ments were run on a PC with an AMD Ryzen 7 4700U
running at 2.00 GHz with 16 GB of RAM. We used a
cutoff time of 300 seconds per problem instance.
4.1 Instances
Classical MAPF techniques are frequently compared
using grid-based benchmark maps (Stern et al., 2019).
However, these maps are far from maps represent-
ing train networks. Flatland challenge maps (Mo-
hanty et al., 2020) describe railway networks, but they
are designed for unit-size agents and do not repre-
sent well stations with multiple platforms. Therefore,
we created three 4-connected grid maps representing
a structure of a rail network inspired by the Flatland
challenge maps, but with more detailed train stations
(see Figure 8). Each of the maps consists of three sta-
tions (represented by the red highlight), each with five
rail tracks of length five units. The stations represent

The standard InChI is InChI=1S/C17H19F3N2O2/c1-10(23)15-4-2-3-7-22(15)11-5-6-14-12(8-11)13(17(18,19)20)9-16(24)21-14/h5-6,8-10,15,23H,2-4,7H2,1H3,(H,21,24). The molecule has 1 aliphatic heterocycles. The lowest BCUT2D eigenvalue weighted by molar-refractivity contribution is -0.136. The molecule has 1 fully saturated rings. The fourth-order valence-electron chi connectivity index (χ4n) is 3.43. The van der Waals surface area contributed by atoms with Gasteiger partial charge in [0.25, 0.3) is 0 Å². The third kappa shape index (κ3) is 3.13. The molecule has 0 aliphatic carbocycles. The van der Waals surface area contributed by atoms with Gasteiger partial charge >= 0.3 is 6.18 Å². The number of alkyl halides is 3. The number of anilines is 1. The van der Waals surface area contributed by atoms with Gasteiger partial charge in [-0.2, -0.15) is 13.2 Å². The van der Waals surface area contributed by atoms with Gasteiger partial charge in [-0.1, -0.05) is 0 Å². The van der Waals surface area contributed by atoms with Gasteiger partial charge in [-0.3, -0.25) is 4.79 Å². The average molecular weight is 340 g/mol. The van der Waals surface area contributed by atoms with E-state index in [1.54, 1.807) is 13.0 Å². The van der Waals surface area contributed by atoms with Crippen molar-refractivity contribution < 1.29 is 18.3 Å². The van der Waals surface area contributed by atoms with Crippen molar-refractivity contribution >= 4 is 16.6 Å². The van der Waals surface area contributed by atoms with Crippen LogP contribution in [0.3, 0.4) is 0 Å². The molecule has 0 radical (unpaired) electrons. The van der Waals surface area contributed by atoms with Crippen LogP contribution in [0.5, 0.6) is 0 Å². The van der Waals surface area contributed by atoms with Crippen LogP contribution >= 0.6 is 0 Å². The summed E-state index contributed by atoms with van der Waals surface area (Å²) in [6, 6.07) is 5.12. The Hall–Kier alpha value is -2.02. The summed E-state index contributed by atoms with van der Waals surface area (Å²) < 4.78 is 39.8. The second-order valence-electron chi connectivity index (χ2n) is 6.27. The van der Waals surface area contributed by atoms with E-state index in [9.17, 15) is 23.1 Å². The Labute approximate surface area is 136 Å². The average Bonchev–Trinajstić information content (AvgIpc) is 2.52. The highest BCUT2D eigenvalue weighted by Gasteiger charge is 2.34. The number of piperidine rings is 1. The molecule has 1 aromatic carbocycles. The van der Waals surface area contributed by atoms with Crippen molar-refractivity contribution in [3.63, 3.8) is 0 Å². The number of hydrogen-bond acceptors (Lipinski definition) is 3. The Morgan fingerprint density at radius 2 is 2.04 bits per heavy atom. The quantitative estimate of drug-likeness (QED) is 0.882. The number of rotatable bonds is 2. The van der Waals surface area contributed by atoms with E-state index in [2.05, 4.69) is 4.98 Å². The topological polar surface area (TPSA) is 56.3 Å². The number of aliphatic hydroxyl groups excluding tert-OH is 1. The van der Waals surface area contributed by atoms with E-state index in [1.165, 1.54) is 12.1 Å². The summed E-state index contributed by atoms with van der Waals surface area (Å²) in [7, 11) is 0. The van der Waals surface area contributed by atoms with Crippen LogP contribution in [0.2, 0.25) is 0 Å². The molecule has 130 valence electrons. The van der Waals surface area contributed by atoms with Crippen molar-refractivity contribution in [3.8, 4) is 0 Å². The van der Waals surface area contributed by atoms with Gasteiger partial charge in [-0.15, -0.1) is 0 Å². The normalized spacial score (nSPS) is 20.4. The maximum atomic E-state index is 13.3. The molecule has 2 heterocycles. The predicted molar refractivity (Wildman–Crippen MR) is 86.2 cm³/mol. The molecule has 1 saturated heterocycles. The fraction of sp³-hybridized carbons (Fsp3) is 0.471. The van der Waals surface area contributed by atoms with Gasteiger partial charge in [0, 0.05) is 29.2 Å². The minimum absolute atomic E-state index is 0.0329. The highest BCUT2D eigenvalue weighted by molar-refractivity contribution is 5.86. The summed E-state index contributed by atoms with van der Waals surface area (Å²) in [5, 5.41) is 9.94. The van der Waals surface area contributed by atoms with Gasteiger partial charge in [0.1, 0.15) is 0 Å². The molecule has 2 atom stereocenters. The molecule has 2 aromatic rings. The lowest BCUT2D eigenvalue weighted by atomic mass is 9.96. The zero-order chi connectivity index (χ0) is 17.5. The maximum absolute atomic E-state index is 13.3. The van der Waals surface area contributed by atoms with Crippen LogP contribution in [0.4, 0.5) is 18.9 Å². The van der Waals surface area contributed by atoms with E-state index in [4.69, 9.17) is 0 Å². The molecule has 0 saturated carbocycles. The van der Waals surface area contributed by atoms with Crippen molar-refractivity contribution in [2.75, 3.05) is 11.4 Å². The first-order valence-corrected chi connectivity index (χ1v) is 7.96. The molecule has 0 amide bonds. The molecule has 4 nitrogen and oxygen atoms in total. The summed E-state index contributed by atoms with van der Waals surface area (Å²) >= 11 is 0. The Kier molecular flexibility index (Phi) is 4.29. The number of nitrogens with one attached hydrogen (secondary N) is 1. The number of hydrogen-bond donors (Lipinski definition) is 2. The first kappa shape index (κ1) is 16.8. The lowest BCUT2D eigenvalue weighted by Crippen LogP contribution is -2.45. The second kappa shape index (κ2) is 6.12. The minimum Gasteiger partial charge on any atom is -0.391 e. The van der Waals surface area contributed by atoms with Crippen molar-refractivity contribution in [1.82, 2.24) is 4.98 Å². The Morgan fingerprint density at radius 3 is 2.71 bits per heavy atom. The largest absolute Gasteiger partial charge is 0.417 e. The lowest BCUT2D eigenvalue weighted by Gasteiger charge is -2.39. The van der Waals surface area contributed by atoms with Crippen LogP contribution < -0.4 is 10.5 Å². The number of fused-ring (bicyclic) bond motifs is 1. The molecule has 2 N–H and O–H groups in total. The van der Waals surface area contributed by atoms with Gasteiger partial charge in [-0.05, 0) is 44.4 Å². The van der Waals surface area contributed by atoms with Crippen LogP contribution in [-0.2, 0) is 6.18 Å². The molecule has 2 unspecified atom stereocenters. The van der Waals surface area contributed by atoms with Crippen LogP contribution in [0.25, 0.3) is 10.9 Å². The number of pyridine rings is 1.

a location where a train may start and end after the
execution of the found plan. In total there are fifteen
possible starting and goal locations on each map. We
created the maximal number of agents (fifteen) of ran-
dom length between two and ve for each map. The
start location was placed at random and the goal loca-
tion was also chosen by random from one of the other
two stations. Note that the orientation of the train is
also an important part of the start and goal location.
This process was done ve times with different ran-
dom seeds. Each instance is then created by consid-
ering a different number of trains, from one to fifteen,